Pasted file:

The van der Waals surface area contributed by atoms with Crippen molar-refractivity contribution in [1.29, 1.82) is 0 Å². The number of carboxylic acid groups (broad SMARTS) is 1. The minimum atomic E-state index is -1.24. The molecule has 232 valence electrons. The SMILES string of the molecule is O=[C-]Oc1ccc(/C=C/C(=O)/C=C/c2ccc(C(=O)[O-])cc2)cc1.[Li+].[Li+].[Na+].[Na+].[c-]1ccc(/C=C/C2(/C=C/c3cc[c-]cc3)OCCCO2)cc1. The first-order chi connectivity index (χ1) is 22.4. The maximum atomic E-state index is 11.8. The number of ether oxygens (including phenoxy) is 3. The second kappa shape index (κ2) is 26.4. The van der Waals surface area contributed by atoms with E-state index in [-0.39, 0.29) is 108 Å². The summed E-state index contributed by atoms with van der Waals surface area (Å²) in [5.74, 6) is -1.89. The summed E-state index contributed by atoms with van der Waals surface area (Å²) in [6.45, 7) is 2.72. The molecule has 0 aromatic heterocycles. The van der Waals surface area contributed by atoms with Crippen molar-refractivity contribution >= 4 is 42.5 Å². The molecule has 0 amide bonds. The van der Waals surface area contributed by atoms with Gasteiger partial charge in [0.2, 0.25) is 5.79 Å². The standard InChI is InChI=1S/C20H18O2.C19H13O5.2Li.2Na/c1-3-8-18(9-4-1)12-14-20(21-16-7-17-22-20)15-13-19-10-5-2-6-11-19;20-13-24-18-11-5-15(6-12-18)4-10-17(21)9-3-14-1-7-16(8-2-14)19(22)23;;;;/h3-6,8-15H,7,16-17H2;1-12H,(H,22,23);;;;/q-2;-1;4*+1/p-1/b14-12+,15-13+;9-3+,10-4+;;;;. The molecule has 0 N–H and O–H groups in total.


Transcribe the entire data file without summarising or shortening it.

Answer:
The van der Waals surface area contributed by atoms with Crippen molar-refractivity contribution in [1.29, 1.82) is 0 Å². The number of carboxylic acid groups (broad SMARTS) is 1. The minimum atomic E-state index is -1.24. The molecule has 232 valence electrons. The SMILES string of the molecule is O=[C-]Oc1ccc(/C=C/C(=O)/C=C/c2ccc(C(=O)[O-])cc2)cc1.[Li+].[Li+].[Na+].[Na+].[c-]1ccc(/C=C/C2(/C=C/c3cc[c-]cc3)OCCCO2)cc1. The first-order chi connectivity index (χ1) is 22.4. The maximum atomic E-state index is 11.8. The number of ether oxygens (including phenoxy) is 3. The second kappa shape index (κ2) is 26.4. The van der Waals surface area contributed by atoms with E-state index in [-0.39, 0.29) is 108 Å². The summed E-state index contributed by atoms with van der Waals surface area (Å²) in [5.74, 6) is -1.89. The summed E-state index contributed by atoms with van der Waals surface area (Å²) in [6.45, 7) is 2.72. The molecule has 0 aromatic heterocycles. The van der Waals surface area contributed by atoms with Crippen molar-refractivity contribution >= 4 is 42.5 Å². The molecule has 0 amide bonds. The van der Waals surface area contributed by atoms with Gasteiger partial charge in [0.2, 0.25) is 5.79 Å². The standard InChI is InChI=1S/C20H18O2.C19H13O5.2Li.2Na/c1-3-8-18(9-4-1)12-14-20(21-16-7-17-22-20)15-13-19-10-5-2-6-11-19;20-13-24-18-11-5-15(6-12-18)4-10-17(21)9-3-14-1-7-16(8-2-14)19(22)23;;;;/h3-6,8-15H,7,16-17H2;1-12H,(H,22,23);;;;/q-2;-1;4*+1/p-1/b14-12+,15-13+;9-3+,10-4+;;;;. The molecule has 0 N–H and O–H groups in total.